Recipe: French Toast for Loners


General holiday lethargy has led me to the art of pain perdu, mainly because I’ve been so lazy that all my groceries have been edging towards expiration.

While old eggs aren’t really too salvageable, day-old bread is perfect for a number of recipes, two of which I’ve explored recently: stuffing and French toast. The reason, in case your grasp of science and hydration isn’t up to par, is because hardened, dried-up bread soaks up liquids better, whereas if you’re using nice and new and moist bread, it’s just going to get too wet and soggy.

In this case, we had some Bo-Lo-Gne sliced bread that had seen better days. I use Bo-Lo-Gne bread a lot on this blog, and that’s because it’s the finest way to simultaneously induce pleasure and a heart attack for any carb lover. Dusted liberally in butter, it’s rolled and folded over precisely 81 times till it’s the flakiest thing to meet this earth since our friend Gordon (hey Gordon, what happened to you on Saturday?) I’m pretty sure the ratio is about 50/50 butter, a balance we’re going to toy with in a bit because French toast is pan-fried in… you got it… butter.

Obviously recipes normally suggest you fry up an entire batch, but I’m a sad and lonely loser who often cooks for one or two. So why am I always halving and quartering recipes? If you want more of this, then double it or triple it. I happened to have one slice of leftover toast and one hungry belly craving French toast, and I’m okay with that.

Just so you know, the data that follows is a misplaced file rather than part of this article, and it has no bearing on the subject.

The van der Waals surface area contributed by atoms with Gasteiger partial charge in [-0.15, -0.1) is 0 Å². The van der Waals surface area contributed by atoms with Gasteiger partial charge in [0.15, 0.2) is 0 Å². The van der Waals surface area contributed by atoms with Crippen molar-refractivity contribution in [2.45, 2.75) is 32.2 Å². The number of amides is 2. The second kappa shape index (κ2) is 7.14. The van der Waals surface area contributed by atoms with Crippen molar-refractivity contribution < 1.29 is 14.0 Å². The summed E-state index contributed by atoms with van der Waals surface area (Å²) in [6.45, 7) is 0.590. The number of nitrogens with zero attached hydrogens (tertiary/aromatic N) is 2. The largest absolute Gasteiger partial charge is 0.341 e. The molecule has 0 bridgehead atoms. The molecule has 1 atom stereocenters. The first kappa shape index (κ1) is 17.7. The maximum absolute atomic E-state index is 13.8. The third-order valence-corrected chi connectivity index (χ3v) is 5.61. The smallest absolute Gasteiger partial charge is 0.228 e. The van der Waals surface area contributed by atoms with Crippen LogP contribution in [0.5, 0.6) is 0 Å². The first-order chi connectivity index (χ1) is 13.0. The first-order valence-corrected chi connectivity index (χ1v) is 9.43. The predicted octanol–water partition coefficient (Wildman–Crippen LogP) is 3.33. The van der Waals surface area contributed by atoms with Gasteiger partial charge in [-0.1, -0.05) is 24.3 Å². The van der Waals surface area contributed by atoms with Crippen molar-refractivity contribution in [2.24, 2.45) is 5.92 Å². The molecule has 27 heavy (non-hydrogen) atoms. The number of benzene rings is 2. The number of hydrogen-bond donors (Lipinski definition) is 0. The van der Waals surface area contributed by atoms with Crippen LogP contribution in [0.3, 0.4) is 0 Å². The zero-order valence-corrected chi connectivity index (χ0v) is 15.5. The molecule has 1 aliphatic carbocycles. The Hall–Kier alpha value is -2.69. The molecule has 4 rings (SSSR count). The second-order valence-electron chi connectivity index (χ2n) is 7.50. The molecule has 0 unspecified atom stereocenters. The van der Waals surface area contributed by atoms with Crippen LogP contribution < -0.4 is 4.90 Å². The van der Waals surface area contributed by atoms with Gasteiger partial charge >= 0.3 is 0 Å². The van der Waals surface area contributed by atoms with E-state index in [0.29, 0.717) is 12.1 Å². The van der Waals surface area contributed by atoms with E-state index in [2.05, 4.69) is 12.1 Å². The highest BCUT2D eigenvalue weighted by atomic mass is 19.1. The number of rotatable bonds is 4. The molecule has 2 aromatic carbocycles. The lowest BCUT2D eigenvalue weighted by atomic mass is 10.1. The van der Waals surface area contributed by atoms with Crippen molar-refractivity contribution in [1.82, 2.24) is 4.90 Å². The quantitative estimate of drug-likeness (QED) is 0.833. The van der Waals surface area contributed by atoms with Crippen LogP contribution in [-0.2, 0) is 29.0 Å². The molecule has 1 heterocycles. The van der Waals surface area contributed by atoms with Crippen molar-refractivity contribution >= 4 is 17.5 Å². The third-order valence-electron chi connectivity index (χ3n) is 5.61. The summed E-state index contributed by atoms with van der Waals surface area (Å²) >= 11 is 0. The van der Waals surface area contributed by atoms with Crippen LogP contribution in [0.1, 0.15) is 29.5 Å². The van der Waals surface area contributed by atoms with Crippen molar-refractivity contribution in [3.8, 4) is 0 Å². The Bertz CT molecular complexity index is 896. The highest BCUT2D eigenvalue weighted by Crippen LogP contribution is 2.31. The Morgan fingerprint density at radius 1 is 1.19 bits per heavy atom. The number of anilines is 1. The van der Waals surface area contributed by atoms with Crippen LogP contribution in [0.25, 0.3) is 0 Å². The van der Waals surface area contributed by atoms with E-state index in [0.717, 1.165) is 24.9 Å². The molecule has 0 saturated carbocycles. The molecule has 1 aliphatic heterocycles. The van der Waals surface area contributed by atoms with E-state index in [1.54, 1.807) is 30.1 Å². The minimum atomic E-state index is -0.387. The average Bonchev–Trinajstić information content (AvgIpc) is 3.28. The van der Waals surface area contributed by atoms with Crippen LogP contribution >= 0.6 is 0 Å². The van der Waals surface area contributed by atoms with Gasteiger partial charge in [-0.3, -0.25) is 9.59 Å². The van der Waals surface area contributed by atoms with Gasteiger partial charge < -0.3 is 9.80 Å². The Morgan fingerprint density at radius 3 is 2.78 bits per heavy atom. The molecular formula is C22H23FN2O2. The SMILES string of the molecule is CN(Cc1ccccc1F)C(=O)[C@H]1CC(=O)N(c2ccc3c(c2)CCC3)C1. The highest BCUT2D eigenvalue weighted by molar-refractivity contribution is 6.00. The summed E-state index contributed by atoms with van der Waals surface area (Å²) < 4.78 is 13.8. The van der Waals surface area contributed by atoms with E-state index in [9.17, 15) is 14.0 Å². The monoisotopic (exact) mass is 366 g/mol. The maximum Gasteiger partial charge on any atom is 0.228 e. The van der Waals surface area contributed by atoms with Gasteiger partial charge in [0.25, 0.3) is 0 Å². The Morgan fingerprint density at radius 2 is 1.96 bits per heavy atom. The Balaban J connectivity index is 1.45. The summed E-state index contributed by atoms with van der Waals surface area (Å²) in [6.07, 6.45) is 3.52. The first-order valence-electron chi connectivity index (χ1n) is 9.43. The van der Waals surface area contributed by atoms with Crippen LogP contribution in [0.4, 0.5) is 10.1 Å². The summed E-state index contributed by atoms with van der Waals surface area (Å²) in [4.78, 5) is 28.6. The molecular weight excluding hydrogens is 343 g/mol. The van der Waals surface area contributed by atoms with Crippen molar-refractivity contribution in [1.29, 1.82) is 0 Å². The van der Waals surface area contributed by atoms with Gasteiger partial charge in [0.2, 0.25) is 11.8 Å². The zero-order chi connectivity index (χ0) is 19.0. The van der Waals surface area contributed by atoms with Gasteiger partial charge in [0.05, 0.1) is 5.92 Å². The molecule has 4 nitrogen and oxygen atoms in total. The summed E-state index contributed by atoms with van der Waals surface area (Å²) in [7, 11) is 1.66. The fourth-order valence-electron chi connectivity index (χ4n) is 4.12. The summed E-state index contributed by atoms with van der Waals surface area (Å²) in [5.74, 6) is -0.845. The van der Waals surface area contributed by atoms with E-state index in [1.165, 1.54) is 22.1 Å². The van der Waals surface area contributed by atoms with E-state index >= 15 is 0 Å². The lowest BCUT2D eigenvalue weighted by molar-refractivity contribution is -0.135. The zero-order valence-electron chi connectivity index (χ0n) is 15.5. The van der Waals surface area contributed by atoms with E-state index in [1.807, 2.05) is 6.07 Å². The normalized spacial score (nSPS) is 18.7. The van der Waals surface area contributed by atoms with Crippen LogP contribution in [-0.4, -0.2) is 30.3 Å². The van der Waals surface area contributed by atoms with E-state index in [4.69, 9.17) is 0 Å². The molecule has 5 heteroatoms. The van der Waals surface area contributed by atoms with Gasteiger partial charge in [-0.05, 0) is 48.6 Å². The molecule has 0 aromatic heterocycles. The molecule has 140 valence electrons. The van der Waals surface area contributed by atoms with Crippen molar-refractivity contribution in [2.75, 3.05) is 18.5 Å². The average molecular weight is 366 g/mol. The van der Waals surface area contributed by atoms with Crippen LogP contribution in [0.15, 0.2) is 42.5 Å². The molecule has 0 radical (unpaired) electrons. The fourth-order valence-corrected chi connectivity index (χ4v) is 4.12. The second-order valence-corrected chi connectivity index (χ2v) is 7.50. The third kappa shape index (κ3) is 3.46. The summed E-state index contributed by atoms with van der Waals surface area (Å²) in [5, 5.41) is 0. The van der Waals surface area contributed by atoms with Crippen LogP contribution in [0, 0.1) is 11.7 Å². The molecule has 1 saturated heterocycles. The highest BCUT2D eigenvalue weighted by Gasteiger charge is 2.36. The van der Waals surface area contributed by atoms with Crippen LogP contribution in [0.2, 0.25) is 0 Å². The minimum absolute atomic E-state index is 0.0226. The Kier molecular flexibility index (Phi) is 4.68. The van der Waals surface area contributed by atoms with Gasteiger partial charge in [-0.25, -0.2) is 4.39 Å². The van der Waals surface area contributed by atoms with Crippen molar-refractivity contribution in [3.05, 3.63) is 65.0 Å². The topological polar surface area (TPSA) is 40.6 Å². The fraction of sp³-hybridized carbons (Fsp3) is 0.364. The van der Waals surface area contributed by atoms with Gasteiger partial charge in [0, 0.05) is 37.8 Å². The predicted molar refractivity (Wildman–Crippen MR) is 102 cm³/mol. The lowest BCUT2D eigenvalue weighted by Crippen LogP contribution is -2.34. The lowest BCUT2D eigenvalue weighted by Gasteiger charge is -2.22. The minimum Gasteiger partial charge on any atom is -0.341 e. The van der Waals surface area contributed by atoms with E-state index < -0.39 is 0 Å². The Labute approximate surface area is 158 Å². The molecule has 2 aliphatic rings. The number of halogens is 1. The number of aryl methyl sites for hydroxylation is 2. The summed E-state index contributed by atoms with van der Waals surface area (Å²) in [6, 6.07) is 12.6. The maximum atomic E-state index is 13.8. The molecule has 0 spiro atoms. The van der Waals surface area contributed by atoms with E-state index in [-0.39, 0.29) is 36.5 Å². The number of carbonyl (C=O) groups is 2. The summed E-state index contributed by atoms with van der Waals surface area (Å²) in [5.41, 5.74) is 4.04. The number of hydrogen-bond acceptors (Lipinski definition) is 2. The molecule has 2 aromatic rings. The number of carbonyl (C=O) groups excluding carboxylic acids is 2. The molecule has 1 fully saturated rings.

• 1 slice of Bo-Lo-Gne bread
  • 1 egg
  • 1/4 cup milk or cream, depending on how your weight and arteries are
  • 1 teaspoon honey
  • Pinch of salt
  • Dash of vanilla paste or extract
  • Knob of butter for frying
  • Powdered sugar and maple syrup for serving


If you have the ingredients, it probably doesn’t take a rocket scientist to figure out what to do with them. Combine the egg, cream, honey, salt and vanilla in a shallow dish, whisk together, and then soak your thick-cut day-old bread. If you don’t have Bo-Lo-Gne, use something else thick and relatively sturdy, like brioche or challah. Baguettes are meant to be great if you prefer chewy to custardy, but I do not.


Soak one side for about five minutes, and then turn over and do another five. If you’re doing the whole Lonely Man’s Brunch there basically shouldn’t be any liquid left in the platter, but of course that depends on the bread you use and how aged it is. If you’re doing a batch then do each slice for about 10 minutes total, till your slices are soaked through and heavy but not falling apart.


Then we fry that guy up with some butter…


…until it looks like this. Flip, repeat, then serve.

Oh, that’s just a video for y’all. And some thematic Bruno Mars.


And don’t forget to take a picture of your French toast before you eat it. You know, if you were planning to blog about it. As you can see, I’m leading by example here.


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